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Looking back at the Philadelphia Charge’s first season, 20 years after pro women’s soccer’s arrival here

Former stars Heather Mitts and Marinette Pichon and manager Mark Krikorian reflect on a team that drew big crowds to Villanova Stadium and helped launch a new era of soccer locally and nationally.

Heather Mitts (right) playing for the Philadelphia Charge in 2002.
Heather Mitts (right) playing for the Philadelphia Charge in 2002.Read moreJerry Lodriguss / Staff file photo

It was a little more than 20 years ago now, but Heather Mitts still remembers stepping onto the field at Villanova Stadium for the first professional women’s soccer game played in the Philadelphia area.

And she still thinks about what could have been, for the Charge from 2001-03 and the Independence from 2010-11.

“It was just an amazing opportunity to be able to play professional sports and bring it here,” said Mitts, who lives in the area with former Eagles quarterback A.J. Feeley and their children.

On Wednesday, Subaru Park will host the first club women’s soccer game played at one of this region’s pro sports venue in a decade. So it’s a good time to look back at how things were back when the Women’s United Soccer Association first came to town.

The French connection

The Charge’s rosters in their three-year existence included many famous names. Mitts, Lorrie Fair Allen, Saskia Webber, and a rookie Hope Solo were among the marquee Americans; Liu Ailing was a big-time player from China; and Kelly Smith became one of England’s all-timers.

But the soccer savants who watched those teams remember someone else just as well.

Marinette Pichon was an attacking force for the Charge in her two years here, 2002-03. She scored 14 goals in each season, and in 2002 won the WUSA’s MVP and Offensive Player of the Year awards.

Mark Krikorian, the Charge’s coach for all three years, had done his homework to bring Pichon here.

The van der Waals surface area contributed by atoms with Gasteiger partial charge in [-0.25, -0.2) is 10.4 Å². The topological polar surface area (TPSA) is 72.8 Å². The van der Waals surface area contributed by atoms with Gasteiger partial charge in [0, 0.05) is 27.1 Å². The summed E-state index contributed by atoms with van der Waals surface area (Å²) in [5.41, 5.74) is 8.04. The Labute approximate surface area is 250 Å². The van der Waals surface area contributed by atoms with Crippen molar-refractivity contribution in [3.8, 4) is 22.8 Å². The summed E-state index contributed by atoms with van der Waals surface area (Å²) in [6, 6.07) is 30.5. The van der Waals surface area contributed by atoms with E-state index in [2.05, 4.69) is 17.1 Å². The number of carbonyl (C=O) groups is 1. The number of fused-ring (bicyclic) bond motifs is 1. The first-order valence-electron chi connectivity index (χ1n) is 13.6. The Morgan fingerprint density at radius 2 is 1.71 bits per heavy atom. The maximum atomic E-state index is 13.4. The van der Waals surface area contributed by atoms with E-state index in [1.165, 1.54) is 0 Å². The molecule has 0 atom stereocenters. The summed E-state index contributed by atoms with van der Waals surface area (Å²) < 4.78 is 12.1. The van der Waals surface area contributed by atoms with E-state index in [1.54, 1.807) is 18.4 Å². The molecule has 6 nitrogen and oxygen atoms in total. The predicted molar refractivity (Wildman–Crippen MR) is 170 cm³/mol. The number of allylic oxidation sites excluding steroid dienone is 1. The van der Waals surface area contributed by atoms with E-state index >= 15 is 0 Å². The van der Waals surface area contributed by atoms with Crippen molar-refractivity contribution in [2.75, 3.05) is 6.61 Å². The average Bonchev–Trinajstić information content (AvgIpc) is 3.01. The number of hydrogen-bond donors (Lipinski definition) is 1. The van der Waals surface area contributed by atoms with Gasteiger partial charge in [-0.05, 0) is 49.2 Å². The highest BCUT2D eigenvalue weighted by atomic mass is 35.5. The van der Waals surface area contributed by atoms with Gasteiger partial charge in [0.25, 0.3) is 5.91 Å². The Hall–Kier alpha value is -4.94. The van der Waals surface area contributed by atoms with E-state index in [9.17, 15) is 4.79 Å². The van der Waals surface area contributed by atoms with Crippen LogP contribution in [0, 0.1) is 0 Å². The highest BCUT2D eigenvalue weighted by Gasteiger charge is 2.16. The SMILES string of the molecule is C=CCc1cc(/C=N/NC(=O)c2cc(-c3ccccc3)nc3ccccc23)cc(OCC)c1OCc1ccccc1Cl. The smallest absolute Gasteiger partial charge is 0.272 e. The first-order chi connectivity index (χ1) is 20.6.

“When I spoke with Élisabeth Loisel, the French national team coach at the time, she had nothing but great things to say about Marinette on the field, off the field, in the community, in every area,” Krikorian said. “What we thought we were going to get, we certainly did get. We got a kid that could score magnificent goals and brought a maturity and a sophistication to the team that was fantastic, but also just a wonderful personality.”

Pichon returned the compliments.

“Mark was someone with humanity,” she said. “He worked to know his players individually, to talk to them and reassured them ... and made sure his players were in good shape, ready to work within his methods. And he made their potential explode.”

Overall, she said, Krikorian was “the coach who made my career.”

Pichon also has great memories of Smith, whom Krikorian took with a high draft pick in 2001 and got criticized for it. Pichon knew Krikorian was right, having played against Smith in France-England games before arriving here, and so it proved.

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“She was one of the leaders on the team,” Pichon said. “She was [at a] very high technical level, she had great vision, she was fast, athletic. The first practice that we had together, I was like, ‘Man, it’s so different between the French and U.S.,’ and I had to work hard to get more muscle.’”

The story of Krikorian’s top assistant coach also bears telling. It was someone in Sweden he’d known for almost a decade, but few people in the U.S. had heard of.

Seeds of the future

“My first call was to Pia,” Krikorian said.